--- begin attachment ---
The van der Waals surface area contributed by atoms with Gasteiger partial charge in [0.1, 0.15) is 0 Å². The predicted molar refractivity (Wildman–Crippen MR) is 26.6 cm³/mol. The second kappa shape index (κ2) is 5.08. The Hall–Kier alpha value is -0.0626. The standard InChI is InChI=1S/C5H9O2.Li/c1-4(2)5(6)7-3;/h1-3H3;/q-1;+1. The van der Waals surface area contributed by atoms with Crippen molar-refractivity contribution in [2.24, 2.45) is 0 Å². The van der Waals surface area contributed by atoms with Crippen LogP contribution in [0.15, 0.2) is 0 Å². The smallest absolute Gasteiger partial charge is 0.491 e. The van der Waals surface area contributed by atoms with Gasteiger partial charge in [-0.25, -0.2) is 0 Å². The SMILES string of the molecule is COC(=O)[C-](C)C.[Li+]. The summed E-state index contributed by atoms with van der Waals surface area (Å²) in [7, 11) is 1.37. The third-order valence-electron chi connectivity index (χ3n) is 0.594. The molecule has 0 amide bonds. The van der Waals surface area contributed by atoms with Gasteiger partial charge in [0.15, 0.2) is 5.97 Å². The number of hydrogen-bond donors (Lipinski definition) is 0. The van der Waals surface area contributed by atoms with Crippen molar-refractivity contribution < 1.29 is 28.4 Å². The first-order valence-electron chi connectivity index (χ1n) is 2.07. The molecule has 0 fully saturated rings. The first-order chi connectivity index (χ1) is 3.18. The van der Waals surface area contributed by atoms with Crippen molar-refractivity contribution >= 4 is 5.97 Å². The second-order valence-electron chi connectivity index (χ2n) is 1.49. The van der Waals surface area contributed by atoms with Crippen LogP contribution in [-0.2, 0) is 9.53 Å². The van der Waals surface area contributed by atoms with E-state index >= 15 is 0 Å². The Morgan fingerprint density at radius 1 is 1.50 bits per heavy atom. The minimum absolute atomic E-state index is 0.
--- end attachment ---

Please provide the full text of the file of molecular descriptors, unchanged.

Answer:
The van der Waals surface area contributed by atoms with Gasteiger partial charge in [0.1, 0.15) is 0 Å². The predicted molar refractivity (Wildman–Crippen MR) is 26.6 cm³/mol. The second kappa shape index (κ2) is 5.08. The Hall–Kier alpha value is -0.0626. The standard InChI is InChI=1S/C5H9O2.Li/c1-4(2)5(6)7-3;/h1-3H3;/q-1;+1. The van der Waals surface area contributed by atoms with Crippen molar-refractivity contribution in [2.24, 2.45) is 0 Å². The van der Waals surface area contributed by atoms with Crippen LogP contribution in [0.15, 0.2) is 0 Å². The smallest absolute Gasteiger partial charge is 0.491 e. The van der Waals surface area contributed by atoms with Gasteiger partial charge in [-0.25, -0.2) is 0 Å². The SMILES string of the molecule is COC(=O)[C-](C)C.[Li+]. The summed E-state index contributed by atoms with van der Waals surface area (Å²) in [7, 11) is 1.37. The third-order valence-electron chi connectivity index (χ3n) is 0.594. The molecule has 0 amide bonds. The van der Waals surface area contributed by atoms with Gasteiger partial charge in [0.15, 0.2) is 5.97 Å². The number of hydrogen-bond donors (Lipinski definition) is 0. The van der Waals surface area contributed by atoms with Crippen molar-refractivity contribution < 1.29 is 28.4 Å². The first-order valence-electron chi connectivity index (χ1n) is 2.07. The molecule has 0 fully saturated rings. The first-order chi connectivity index (χ1) is 3.18. The van der Waals surface area contributed by atoms with Crippen molar-refractivity contribution >= 4 is 5.97 Å². The second-order valence-electron chi connectivity index (χ2n) is 1.49. The van der Waals surface area contributed by atoms with Crippen LogP contribution in [-0.2, 0) is 9.53 Å². The van der Waals surface area contributed by atoms with E-state index >= 15 is 0 Å². The Morgan fingerprint density at radius 1 is 1.50 bits per heavy atom. The minimum absolute atomic E-state index is 0.